Changes Mimicking New Leptomeningeal Disease After Intensity-Modulated Radiotherapy for Medulloblastoma

Jodi A. Muscal, Jeremy Y. Jones, Arnold C. Paulino, Alison A. Bertuch, Jack Su, Shiao Y. Woo, Donald H. Mahoney, Murali Chintagumpala

Research output: Contribution to journalArticle

12 Scopus citations

Abstract

Purpose: Acute and late changes in magnetic resonance imaging of the pediatric brain have been described after radiotherapy (RT). We report the post-RT neuroimaging changes in the posterior fossa after intensity-modulated RT (IMRT) in children with medulloblastoma and contrast them with those of leptomeningeal disease. Methods and Materials: We performed a retrospective review of 53 consecutive children with medulloblastoma who were treated with craniospinal RT followed by IMRT to the posterior fossa and chemotherapy between 1997 and 2006. Results: After IMRT to the posterior fossa, 8 (15%) of 53 patients developed increased fluid-attenuated inversion-recovery signal changes in the brainstem or cerebellum and patchy, multifocal, nodular contrast enhancement at a median of 6 months. The enhancement superficially resembled leptomeningeal disease. However, the enhancement resolved without intervention at a median of 6 months later. The accompanying fluid-attenuated inversion-recovery signal changes occasionally preceded the enhancement, were often parenchymal in location, and resolved or persisted to a lesser degree. All 8 patients with transient magnetic resonance imaging changes in the posterior fossa were alive at last follow-up. In contrast, leptomeningeal disease occurred in 8 (15%) of our 53 patients at a median of 19.5 months after IMRT completion. Of these 8 patients, 7 demonstrated initial nodular enhancement outside the conformal field, and 7 patients died. Conclusion: Magnetic resonance imaging changes can occur in the posterior fossa of children treated with IMRT for medulloblastoma. In our experience, these transient changes occur at a characteristic time and location after RT, allowing them to be distinguished from leptomeningeal disease.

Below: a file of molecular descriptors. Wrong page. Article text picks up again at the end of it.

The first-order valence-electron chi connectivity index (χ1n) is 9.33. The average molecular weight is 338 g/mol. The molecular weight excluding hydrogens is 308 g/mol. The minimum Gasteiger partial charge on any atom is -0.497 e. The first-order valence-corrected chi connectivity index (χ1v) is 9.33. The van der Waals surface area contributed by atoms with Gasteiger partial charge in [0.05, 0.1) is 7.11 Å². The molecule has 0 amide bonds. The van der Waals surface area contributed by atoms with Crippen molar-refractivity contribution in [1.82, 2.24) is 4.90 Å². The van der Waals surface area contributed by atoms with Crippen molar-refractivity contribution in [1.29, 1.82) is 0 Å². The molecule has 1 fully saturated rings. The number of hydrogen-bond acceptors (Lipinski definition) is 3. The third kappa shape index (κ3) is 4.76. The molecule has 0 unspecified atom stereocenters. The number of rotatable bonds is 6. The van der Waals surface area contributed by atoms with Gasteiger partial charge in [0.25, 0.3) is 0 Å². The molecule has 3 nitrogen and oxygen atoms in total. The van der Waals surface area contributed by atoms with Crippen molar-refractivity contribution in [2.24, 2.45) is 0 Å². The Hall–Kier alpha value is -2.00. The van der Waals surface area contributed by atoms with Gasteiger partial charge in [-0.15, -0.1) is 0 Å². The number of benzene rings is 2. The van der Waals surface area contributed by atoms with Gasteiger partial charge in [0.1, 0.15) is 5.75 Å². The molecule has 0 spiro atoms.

Original languageEnglish (US)
Pages (from-to)214-221
Number of pages8
JournalInternational Journal of Radiation Oncology Biology Physics
Volume73
Issue number1
DOIs
StatePublished - Jan 1 2009

Keywords

  • Intensity-modulated radiotherapy
  • Magnetic resonance imaging
  • Medulloblastoma
  • Pediatrics
  • Surveillance

ASJC Scopus subject areas

  • Oncology
  • Radiology Nuclear Medicine and imaging
  • Radiation
  • Cancer Research

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